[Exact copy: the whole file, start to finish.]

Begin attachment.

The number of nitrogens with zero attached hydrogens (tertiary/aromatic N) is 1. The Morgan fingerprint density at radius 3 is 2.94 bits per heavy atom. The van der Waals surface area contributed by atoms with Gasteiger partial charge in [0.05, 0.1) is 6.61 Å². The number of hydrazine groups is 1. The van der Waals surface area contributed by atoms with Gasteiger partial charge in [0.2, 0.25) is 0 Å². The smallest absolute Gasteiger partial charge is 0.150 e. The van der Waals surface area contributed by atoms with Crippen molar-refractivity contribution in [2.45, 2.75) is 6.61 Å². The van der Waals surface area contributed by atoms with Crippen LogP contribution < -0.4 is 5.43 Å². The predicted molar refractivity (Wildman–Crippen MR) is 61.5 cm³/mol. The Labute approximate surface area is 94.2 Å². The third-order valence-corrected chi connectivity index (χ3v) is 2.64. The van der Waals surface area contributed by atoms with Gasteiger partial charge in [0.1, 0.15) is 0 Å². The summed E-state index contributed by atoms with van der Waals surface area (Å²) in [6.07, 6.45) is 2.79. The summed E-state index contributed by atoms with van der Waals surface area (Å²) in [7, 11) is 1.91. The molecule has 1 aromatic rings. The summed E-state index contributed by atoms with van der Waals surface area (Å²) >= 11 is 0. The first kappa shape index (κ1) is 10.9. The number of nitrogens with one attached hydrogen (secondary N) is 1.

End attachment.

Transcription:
The number of nitrogens with zero attached hydrogens (tertiary/aromatic N) is 1. The Morgan fingerprint density at radius 3 is 2.94 bits per heavy atom. The van der Waals surface area contributed by atoms with Gasteiger partial charge in [0.05, 0.1) is 6.61 Å². The number of hydrazine groups is 1. The van der Waals surface area contributed by atoms with Gasteiger partial charge in [0.2, 0.25) is 0 Å². The smallest absolute Gasteiger partial charge is 0.150 e. The van der Waals surface area contributed by atoms with Crippen molar-refractivity contribution in [2.45, 2.75) is 6.61 Å². The van der Waals surface area contributed by atoms with Crippen LogP contribution < -0.4 is 5.43 Å². The predicted molar refractivity (Wildman–Crippen MR) is 61.5 cm³/mol. The Labute approximate surface area is 94.2 Å². The third-order valence-corrected chi connectivity index (χ3v) is 2.64. The van der Waals surface area contributed by atoms with Gasteiger partial charge in [0.1, 0.15) is 0 Å². The summed E-state index contributed by atoms with van der Waals surface area (Å²) in [6.07, 6.45) is 2.79. The summed E-state index contributed by atoms with van der Waals surface area (Å²) in [7, 11) is 1.91. The molecule has 1 aromatic rings. The summed E-state index contributed by atoms with van der Waals surface area (Å²) >= 11 is 0. The first kappa shape index (κ1) is 10.9. The number of nitrogens with one attached hydrogen (secondary N) is 1.